Any lawyer who handles both personal injury and criminal defense cases will tell you that there’s a big difference between proving who was at fault for a car accident and whether or not the at-fault party was guilty of a crime.
Take, for instance, driving under the influence of alcohol or drugs.
California voters recently defeated Proposition 19, which sought to end marijuana prohibition and allow limited possession and cultivation, by a relatively slight margin of 54 percent. There were myriad reasons to vote for Prop 19 as there were against it.
Those who voted against Prop 19 were likely concerned with driving while high – ending marijuana prohibition would cause an increase in those who purchased and smoked marijuana – and thus lead to greater numbers of marijuana-influenced motorists causing accidents.
Stoned, Drunk or Texting
At first glance, driving under the influence of marijuana seems to be just as bad as drunk driving in terms of impairment and risk to safety. After all, good driving requires the full attention of a completely sober motorist – and even undivided attention may not be enough to avoid a car wreck in some cases.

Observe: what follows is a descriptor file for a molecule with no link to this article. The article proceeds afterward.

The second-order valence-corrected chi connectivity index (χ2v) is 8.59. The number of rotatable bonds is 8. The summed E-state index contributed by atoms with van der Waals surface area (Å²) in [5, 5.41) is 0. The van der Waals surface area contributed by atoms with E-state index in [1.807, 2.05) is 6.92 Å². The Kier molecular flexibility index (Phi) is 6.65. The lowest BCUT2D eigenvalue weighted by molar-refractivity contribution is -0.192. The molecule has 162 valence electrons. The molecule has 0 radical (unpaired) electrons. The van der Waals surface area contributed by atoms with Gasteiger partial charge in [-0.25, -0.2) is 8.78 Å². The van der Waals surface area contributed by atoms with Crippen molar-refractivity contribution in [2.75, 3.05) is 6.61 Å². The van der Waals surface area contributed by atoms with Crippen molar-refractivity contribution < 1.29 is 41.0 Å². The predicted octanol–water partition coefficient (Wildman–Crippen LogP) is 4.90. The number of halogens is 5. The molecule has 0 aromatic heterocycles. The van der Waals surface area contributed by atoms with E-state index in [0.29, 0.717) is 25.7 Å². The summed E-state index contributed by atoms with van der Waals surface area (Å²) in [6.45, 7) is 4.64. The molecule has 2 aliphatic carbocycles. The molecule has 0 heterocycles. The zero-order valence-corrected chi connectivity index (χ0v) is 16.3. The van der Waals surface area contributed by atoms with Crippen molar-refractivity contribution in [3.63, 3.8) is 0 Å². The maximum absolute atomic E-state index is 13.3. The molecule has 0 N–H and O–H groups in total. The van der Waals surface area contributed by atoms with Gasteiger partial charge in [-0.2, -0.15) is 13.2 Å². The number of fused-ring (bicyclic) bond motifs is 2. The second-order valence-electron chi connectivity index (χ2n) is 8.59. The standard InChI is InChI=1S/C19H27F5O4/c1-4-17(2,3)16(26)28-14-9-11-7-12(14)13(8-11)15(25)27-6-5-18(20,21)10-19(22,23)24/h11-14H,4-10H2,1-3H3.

But while marijuana possession remains illegal in California, to many experts it is not clear that driving while high on marijuana is as dangerous as drunk driving – calling into question whether, had Prop 19 passed, legal marijuana would be a direct cause of more accidents.
As Eric Morris writes on the New York Times Freakonomics blog, “Lab work is a better reflection of what people can do than what they actually do,” referring to studies showing that drivers high on marijuana tended to drive safer than those who were drunk. Under lab conditions, drivers knew they were being watched.
So, we conclude (as an attorney would) that negligence is negligence. To be stoned, drunk or texting is failing to drive safely.